I’m not sure exactly what day this whole thing started. I never watched the news. I was a kid doing my own thing. I didn’t care what was happening around me as long as I could spend time with my friends. I remember my Dad saying how sad it was that a mother of three small children had died from the flu. Then someone else died, then someone else and then quarantine. Life fell apart after that.
We were told to stay in our homes. Stay away from other people. Don’t go out in the streets. Doctors were working on a cure. People panicked, they left town to get help from other hospitals. This was a mistake. Soon the news was filled with stories about epidemics, people dying by the hundreds, then the thousands.
My dad was a part of the homeland security team. He was working with the town government trying to keep things under control. Unfortunately, his efforts and the efforts of others didn’t help. The virus continued to spread. The death toll continued to rise and soon bodies began to pile up on the streets. It was awful. Our entire town smelled like death.
Madie preparing to bury parents in the back yard
My mother died first. My heart hurt so bad. I wanted to die. My father was already sick. I could tell his heart was broken too. He died a couple of days later. I laid on my bed and cried for a couple of days hoping death would take me too. The only thing that took hold of me was hunger.
Children were left to survive on their own. Death prayed on the smallest children. Babies died in their cribs. Toddlers starved to death because they couldn’t get out of their homes. The older children began to ban together and form tribes. The Bear Tribe was formed when about a dozen children and I moved into the Bear Country High School on Lafayette Blvd. We survived but life wasn’t easy.
I have always wanted to be a writer. I think my Dad bought me my first journal when I was in the 1st grade. I have kept a journal ever since. This is my story. The following journal entries are a brief view of my life.
We have taken refuge in the cave. Xu and Palesa claim it is the safest place to be at the moment. They are doing a fine job at trying to keep people calm. I think my adrenaline level is off the scale. My heart feels like it is beating a thousand times a minute. Tony is so brave if he is afraid he isn’t showing it. The meteors continue to fly across the sky by the thousands. Several meteors ranging in size from marbles to baseballs have fallen in and around the Sequoia Tribe village. We were lucky that none of the meteors fell directly on any of the huts. Tony and I barely missed being obliterated from existence when one of the larger meteors fell and struck the ground in front of our hut. It was the first hint in the middle of the night that something was terribly wrong. The explosion was so loud that everyone in camp was knocked out of their beds. We gathered up our things as quickly as we could and went to the cave. There are fires everywhere. For several hours the meteors have been hitting the ground. It sounds like bombs exploding. Everyone is afraid. I am having my doubts that this cave is truly a safe place to be. I think I am feeling closterphobic. If a meteor hits the right spot we could be entombed here.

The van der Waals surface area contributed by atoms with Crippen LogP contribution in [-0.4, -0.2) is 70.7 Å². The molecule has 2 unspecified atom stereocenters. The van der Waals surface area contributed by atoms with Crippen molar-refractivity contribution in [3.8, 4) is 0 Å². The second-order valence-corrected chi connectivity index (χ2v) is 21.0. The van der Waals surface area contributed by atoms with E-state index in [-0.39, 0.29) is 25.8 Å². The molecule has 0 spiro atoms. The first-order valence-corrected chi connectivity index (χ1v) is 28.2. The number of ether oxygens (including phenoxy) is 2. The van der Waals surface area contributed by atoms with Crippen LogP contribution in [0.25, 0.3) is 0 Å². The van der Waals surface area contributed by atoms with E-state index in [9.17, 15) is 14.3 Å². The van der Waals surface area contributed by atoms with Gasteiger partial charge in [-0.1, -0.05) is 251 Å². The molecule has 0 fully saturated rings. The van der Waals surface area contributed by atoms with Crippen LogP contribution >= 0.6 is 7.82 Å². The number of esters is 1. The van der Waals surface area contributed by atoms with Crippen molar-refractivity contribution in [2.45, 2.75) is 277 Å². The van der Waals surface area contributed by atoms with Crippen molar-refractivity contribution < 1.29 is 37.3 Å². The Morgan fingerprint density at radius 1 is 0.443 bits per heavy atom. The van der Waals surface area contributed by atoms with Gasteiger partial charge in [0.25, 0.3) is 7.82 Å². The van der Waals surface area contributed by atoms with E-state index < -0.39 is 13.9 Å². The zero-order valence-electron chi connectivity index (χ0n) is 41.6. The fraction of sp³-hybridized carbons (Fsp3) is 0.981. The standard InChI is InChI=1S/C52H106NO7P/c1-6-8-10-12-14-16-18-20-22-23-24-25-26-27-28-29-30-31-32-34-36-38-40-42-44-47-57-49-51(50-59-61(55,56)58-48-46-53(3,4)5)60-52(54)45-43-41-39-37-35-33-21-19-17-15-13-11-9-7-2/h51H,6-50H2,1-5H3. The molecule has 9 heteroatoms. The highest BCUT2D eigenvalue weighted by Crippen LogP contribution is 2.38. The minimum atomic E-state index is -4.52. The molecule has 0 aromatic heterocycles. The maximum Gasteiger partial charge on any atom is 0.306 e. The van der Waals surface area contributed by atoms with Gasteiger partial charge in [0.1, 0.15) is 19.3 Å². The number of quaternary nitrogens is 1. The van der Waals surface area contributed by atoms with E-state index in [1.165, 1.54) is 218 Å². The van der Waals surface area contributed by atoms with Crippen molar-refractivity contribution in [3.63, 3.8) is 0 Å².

The rain finally stopped in the midmorning hours. We did not have to retreat to the cave. The skies are clear again. Mud puddles are everywhere. The children are enjoying the mud puddles to the dismay of their parents. There isn’t one child not covered in mud from head to toe. Bath time this evening should be interesting. I can understand their attraction to the mud. I couldn’t resist standing in one of the puddles myself. There is something undeniably fun about squishing mud between your toes.
The creek is significantly wider and deeper. All the smaller children were asked to stay away from the creek. Tony and Xu were fishing earlier. They both had to jump into the creek and retrieve a toddler that accidentally got caught in the fast flowing water while trying to retrieve a ball. The child is fine. A little water logged but fine.
Meteors continue to fly across the sky in amazing numbers. They have been flying across the sky all day. They look like little fire balls. It is no longer cool to see them fly across the sky. It is a little scary. Xu and Palesa held a meeting today. I think they are worried. I am worried and I know Tony is worried. Neither of us can remember every hearing about meteors of this size pacing by the earth. I wish the library trio (Marty, Gretchen and Cecelia) was available. They would know where to do research to get information. I have a feeling they would say something like “The last time meteors of this magnitude and numbers hit the earth the dinosaurs died out.” Scary thought.
Tony and I spent the morning fixing our hut to help keep out the wind and rain. We also added a canopy off the front and reinforced the sides. The hut sprung a leak over my bed last night. I think the fates don’t want me sleeping in my own bed. I tried to move my bed away from the leak but the hut is too small. It didn’t matter which direction I moved my bed. I was forced to crawl into bed with Tony. It’s not so bad he is pretty cuddly and doesn’t snore. If he objects he hasn’t mentioned it to me.
It has rained on and off all morning. The clouds move in and then they clear away. The sky looks dark over the far mountains. I think a big storm is moving in. Palesa said if things start to look bad we will have to move to the cave. I didn’t know we had a cave. Palesa said she would give Tony and I a tour as soon as her chores are done.
The meteor showers continue. I think the meteors are getting bigger and brighter. There was another light show last night before the clouds moved in and it started to rain. I am certain I saw a meteor fly across the sky when I was down by the creek earlier today. I didn’t know it was possible to see meteors during the day.